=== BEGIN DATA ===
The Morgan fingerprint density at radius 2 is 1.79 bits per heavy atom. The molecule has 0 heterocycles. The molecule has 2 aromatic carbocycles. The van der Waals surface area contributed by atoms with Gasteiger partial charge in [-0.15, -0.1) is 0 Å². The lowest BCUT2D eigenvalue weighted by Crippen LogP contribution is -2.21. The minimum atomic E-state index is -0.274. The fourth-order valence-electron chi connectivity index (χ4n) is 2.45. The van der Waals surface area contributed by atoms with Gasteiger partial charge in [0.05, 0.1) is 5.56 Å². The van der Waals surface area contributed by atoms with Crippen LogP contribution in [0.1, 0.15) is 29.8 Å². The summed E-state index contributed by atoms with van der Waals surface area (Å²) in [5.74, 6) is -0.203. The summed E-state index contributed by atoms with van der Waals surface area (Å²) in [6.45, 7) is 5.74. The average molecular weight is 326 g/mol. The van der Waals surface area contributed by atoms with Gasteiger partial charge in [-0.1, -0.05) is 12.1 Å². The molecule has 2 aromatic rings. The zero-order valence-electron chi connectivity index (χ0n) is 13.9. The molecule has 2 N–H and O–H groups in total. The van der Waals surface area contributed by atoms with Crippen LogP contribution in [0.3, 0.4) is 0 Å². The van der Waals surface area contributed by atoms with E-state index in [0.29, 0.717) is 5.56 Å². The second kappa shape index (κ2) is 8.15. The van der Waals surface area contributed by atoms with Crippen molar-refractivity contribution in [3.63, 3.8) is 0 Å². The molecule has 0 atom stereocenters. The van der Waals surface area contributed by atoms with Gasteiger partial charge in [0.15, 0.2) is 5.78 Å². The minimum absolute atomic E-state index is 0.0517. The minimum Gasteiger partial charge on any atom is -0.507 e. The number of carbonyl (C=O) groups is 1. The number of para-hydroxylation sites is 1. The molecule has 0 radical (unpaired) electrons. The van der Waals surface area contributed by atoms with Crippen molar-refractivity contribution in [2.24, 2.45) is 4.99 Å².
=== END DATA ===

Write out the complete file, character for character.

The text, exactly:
The Morgan fingerprint density at radius 2 is 1.79 bits per heavy atom. The molecule has 0 heterocycles. The molecule has 2 aromatic carbocycles. The van der Waals surface area contributed by atoms with Gasteiger partial charge in [-0.15, -0.1) is 0 Å². The lowest BCUT2D eigenvalue weighted by Crippen LogP contribution is -2.21. The minimum atomic E-state index is -0.274. The fourth-order valence-electron chi connectivity index (χ4n) is 2.45. The van der Waals surface area contributed by atoms with Gasteiger partial charge in [0.05, 0.1) is 5.56 Å². The van der Waals surface area contributed by atoms with Crippen LogP contribution in [0.1, 0.15) is 29.8 Å². The summed E-state index contributed by atoms with van der Waals surface area (Å²) in [5.74, 6) is -0.203. The summed E-state index contributed by atoms with van der Waals surface area (Å²) in [6.45, 7) is 5.74. The average molecular weight is 326 g/mol. The van der Waals surface area contributed by atoms with Gasteiger partial charge in [-0.1, -0.05) is 12.1 Å². The molecule has 2 aromatic rings. The zero-order valence-electron chi connectivity index (χ0n) is 13.9. The molecule has 2 N–H and O–H groups in total. The van der Waals surface area contributed by atoms with Crippen LogP contribution in [0.3, 0.4) is 0 Å². The van der Waals surface area contributed by atoms with E-state index in [0.29, 0.717) is 5.56 Å². The second kappa shape index (κ2) is 8.15. The van der Waals surface area contributed by atoms with Crippen molar-refractivity contribution in [3.63, 3.8) is 0 Å². The molecule has 0 atom stereocenters. The van der Waals surface area contributed by atoms with Gasteiger partial charge in [0.15, 0.2) is 5.78 Å². The minimum absolute atomic E-state index is 0.0517. The minimum Gasteiger partial charge on any atom is -0.507 e. The number of carbonyl (C=O) groups is 1. The number of para-hydroxylation sites is 1. The molecule has 0 radical (unpaired) electrons. The van der Waals surface area contributed by atoms with Crippen molar-refractivity contribution in [2.24, 2.45) is 4.99 Å².